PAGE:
These days, they are quite free to dress the way they please, and they have their laptops open in the classroom, ready to check on links about the topics being discussed. I really do not know if they even feel the need to physically go to the library for any research when a lot of knowledge is literally at their fingertips, a few clicks away on their laptops or iPads.


n my old-fashioned view, student life today is too convenient and non-challenging.

On the first day of class, I like to tell the kids that I am there to teach students, not circus animals or dolphins. I gaze at their puzzled faces as I say this. I explain to them that there are too many students who try to figure out teachers for grade advantage more than to learn the lesson. In a way, they are like dolphins performing tricks to get applause. They appear to “know” the lessons using the words of the teacher when they recite or write their papers but they can hardly speak from experience.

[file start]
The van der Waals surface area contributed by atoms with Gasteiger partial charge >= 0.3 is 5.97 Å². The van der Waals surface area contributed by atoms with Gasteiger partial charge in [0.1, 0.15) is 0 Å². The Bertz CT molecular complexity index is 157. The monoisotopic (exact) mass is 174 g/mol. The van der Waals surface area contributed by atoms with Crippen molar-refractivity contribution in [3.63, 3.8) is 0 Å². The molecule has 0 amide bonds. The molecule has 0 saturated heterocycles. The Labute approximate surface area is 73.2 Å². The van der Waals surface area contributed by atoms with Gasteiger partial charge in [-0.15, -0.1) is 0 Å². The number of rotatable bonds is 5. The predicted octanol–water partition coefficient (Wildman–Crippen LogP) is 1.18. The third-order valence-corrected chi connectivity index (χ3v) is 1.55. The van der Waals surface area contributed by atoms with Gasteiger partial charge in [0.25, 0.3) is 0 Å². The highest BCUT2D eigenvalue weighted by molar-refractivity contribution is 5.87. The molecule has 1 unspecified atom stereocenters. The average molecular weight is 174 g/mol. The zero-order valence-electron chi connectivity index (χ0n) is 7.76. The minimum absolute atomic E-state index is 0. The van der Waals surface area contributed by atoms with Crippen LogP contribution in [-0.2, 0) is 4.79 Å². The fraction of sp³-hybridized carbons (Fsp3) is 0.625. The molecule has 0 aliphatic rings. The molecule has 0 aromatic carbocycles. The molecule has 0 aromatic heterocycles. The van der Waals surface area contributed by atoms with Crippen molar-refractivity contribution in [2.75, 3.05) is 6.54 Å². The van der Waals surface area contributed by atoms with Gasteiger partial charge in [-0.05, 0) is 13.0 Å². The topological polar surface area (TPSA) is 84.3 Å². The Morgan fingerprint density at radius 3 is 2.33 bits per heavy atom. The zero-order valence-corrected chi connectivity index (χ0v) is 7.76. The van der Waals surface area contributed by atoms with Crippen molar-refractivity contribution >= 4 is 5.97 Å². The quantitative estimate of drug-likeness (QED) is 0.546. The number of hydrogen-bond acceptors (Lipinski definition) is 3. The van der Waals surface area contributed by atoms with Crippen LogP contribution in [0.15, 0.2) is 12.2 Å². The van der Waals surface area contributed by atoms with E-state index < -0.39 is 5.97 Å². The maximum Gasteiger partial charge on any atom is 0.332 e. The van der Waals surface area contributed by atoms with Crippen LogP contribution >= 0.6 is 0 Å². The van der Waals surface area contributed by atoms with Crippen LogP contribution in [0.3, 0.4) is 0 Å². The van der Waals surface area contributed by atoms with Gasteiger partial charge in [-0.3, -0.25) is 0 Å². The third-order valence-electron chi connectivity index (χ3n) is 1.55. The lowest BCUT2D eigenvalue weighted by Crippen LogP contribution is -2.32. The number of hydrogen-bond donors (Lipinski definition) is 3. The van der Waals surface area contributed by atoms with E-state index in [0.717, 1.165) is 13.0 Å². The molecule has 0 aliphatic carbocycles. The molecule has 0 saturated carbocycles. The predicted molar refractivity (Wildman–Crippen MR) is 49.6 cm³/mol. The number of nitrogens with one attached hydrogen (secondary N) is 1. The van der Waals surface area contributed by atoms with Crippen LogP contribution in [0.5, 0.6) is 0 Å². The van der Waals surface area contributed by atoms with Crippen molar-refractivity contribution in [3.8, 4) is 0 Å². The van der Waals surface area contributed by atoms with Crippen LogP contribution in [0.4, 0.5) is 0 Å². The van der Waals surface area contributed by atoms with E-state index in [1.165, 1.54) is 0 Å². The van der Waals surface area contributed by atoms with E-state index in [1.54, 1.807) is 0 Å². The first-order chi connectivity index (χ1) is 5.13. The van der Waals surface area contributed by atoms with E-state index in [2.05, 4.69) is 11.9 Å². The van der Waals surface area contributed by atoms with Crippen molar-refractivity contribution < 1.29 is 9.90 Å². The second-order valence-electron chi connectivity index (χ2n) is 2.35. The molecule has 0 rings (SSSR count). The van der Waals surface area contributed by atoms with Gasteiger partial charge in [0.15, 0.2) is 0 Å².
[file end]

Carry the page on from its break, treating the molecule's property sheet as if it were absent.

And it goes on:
I like the word made flesh. I value feedback that has been thought out, distilled. Knowledge plus experience leads to wisdom, and so I ask my students to always speak from what they personally know to be true, instead of just repeating what they have read or what I have said. Of course, I do not expect much experience from them all the time, but I do appreciate the attempt to internalize knowledge and go deeper with it.

Sometimes, I fear that this generation is too soft, too lax, too “protected” from much of the hardship and work that defined my generation’s school life. A parent I met recently shared her thoughts on the so-called “quarter-life crisis” that more and more young people seem to be experiencing today after they get out of college. She opined that a lot of that is simply delayed post-adolescence teenage blues that’s got a new psychological name and it’s not really a new syndrome. I don’t know.

Is that what you get when you have been pampered and protected from much of the daily challenges of life? Did our fawning type of parenting make them narcissists, softies who “break” too easily?

I must admit I don’t recall ever having a discussion on the issue of “self-esteem” at home or in school. There were also no conditions known as ADD or ADHD that a teacher had to deal with because they had not yet been identified. A student was either good or bad, disciplined or naughty.

In a way, the lack of knowledge on the part of our teachers ensured that practically no student got special treatment. We learned to adjust to the rules and not seek exemption for whatever psychological or genetic disadvantage or reason that beset us.